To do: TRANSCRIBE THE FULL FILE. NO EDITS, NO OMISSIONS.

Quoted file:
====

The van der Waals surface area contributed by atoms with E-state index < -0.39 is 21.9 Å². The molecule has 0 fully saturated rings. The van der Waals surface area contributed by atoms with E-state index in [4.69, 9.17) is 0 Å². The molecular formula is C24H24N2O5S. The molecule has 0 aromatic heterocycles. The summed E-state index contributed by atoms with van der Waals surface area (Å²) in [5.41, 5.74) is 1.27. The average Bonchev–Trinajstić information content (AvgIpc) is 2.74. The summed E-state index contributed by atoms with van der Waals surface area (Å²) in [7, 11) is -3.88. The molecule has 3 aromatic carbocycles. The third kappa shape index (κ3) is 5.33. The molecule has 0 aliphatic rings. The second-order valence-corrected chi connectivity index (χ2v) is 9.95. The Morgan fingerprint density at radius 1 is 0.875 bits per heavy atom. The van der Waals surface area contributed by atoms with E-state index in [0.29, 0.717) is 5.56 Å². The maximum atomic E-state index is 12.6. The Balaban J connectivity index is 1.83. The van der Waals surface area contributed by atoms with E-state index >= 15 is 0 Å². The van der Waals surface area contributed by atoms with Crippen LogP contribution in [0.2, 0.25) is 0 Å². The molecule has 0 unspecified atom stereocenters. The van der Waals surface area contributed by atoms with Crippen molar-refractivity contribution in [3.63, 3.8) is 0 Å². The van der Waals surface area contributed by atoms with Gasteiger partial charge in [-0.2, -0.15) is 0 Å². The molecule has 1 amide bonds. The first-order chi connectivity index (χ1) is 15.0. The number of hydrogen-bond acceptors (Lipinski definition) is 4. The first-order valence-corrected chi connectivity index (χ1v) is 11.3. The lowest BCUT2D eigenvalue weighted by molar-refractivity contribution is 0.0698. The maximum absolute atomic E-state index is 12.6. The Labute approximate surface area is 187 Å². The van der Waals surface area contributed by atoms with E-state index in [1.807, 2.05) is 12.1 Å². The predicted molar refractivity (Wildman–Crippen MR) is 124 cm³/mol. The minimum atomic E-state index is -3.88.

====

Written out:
The van der Waals surface area contributed by atoms with E-state index < -0.39 is 21.9 Å². The molecule has 0 fully saturated rings. The van der Waals surface area contributed by atoms with E-state index in [4.69, 9.17) is 0 Å². The molecular formula is C24H24N2O5S. The molecule has 0 aromatic heterocycles. The summed E-state index contributed by atoms with van der Waals surface area (Å²) in [5.41, 5.74) is 1.27. The average Bonchev–Trinajstić information content (AvgIpc) is 2.74. The summed E-state index contributed by atoms with van der Waals surface area (Å²) in [7, 11) is -3.88. The molecule has 3 aromatic carbocycles. The third kappa shape index (κ3) is 5.33. The molecule has 0 aliphatic rings. The second-order valence-corrected chi connectivity index (χ2v) is 9.95. The Morgan fingerprint density at radius 1 is 0.875 bits per heavy atom. The van der Waals surface area contributed by atoms with E-state index in [0.29, 0.717) is 5.56 Å². The maximum atomic E-state index is 12.6. The Balaban J connectivity index is 1.83. The van der Waals surface area contributed by atoms with E-state index >= 15 is 0 Å². The van der Waals surface area contributed by atoms with Crippen LogP contribution in [0.2, 0.25) is 0 Å². The molecule has 0 unspecified atom stereocenters. The van der Waals surface area contributed by atoms with Crippen molar-refractivity contribution in [3.63, 3.8) is 0 Å². The van der Waals surface area contributed by atoms with Gasteiger partial charge in [-0.2, -0.15) is 0 Å². The molecule has 1 amide bonds. The first-order chi connectivity index (χ1) is 15.0. The number of hydrogen-bond acceptors (Lipinski definition) is 4. The first-order valence-corrected chi connectivity index (χ1v) is 11.3. The lowest BCUT2D eigenvalue weighted by molar-refractivity contribution is 0.0698. The maximum absolute atomic E-state index is 12.6. The Labute approximate surface area is 187 Å². The van der Waals surface area contributed by atoms with E-state index in [1.807, 2.05) is 12.1 Å². The predicted molar refractivity (Wildman–Crippen MR) is 124 cm³/mol. The minimum atomic E-state index is -3.88.